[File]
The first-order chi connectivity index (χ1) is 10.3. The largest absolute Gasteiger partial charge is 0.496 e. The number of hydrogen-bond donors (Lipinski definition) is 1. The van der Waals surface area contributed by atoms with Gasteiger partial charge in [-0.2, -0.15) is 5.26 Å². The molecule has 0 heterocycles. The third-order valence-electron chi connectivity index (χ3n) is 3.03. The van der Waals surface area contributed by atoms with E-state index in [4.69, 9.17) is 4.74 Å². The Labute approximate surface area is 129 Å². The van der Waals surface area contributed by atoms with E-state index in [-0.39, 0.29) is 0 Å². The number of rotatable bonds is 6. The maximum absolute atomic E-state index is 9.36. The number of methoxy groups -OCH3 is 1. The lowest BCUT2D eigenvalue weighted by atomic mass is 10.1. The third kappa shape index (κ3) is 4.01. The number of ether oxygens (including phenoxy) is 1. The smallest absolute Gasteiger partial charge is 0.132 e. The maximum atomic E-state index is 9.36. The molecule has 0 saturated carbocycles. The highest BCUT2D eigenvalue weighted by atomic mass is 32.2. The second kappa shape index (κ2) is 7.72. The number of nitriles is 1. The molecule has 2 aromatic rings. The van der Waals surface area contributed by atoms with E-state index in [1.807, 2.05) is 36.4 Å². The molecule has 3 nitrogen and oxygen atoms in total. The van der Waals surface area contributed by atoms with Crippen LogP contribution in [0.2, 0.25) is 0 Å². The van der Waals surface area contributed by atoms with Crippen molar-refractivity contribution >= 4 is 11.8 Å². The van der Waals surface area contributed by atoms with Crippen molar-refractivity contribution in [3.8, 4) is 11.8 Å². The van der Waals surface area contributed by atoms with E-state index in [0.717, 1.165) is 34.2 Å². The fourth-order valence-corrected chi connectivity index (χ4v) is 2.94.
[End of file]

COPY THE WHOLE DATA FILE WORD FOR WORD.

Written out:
The first-order chi connectivity index (χ1) is 10.3. The largest absolute Gasteiger partial charge is 0.496 e. The number of hydrogen-bond donors (Lipinski definition) is 1. The van der Waals surface area contributed by atoms with Gasteiger partial charge in [-0.2, -0.15) is 5.26 Å². The molecule has 0 heterocycles. The third-order valence-electron chi connectivity index (χ3n) is 3.03. The van der Waals surface area contributed by atoms with E-state index in [4.69, 9.17) is 4.74 Å². The Labute approximate surface area is 129 Å². The van der Waals surface area contributed by atoms with E-state index in [-0.39, 0.29) is 0 Å². The number of rotatable bonds is 6. The maximum absolute atomic E-state index is 9.36. The number of methoxy groups -OCH3 is 1. The lowest BCUT2D eigenvalue weighted by atomic mass is 10.1. The third kappa shape index (κ3) is 4.01. The number of ether oxygens (including phenoxy) is 1. The smallest absolute Gasteiger partial charge is 0.132 e. The maximum atomic E-state index is 9.36. The molecule has 0 saturated carbocycles. The highest BCUT2D eigenvalue weighted by atomic mass is 32.2. The second kappa shape index (κ2) is 7.72. The number of nitriles is 1. The molecule has 2 aromatic rings. The van der Waals surface area contributed by atoms with E-state index in [1.807, 2.05) is 36.4 Å². The molecule has 3 nitrogen and oxygen atoms in total. The van der Waals surface area contributed by atoms with Crippen LogP contribution in [0.2, 0.25) is 0 Å². The van der Waals surface area contributed by atoms with Crippen molar-refractivity contribution >= 4 is 11.8 Å². The van der Waals surface area contributed by atoms with Crippen molar-refractivity contribution in [3.8, 4) is 11.8 Å². The van der Waals surface area contributed by atoms with E-state index in [0.717, 1.165) is 34.2 Å². The fourth-order valence-corrected chi connectivity index (χ4v) is 2.94.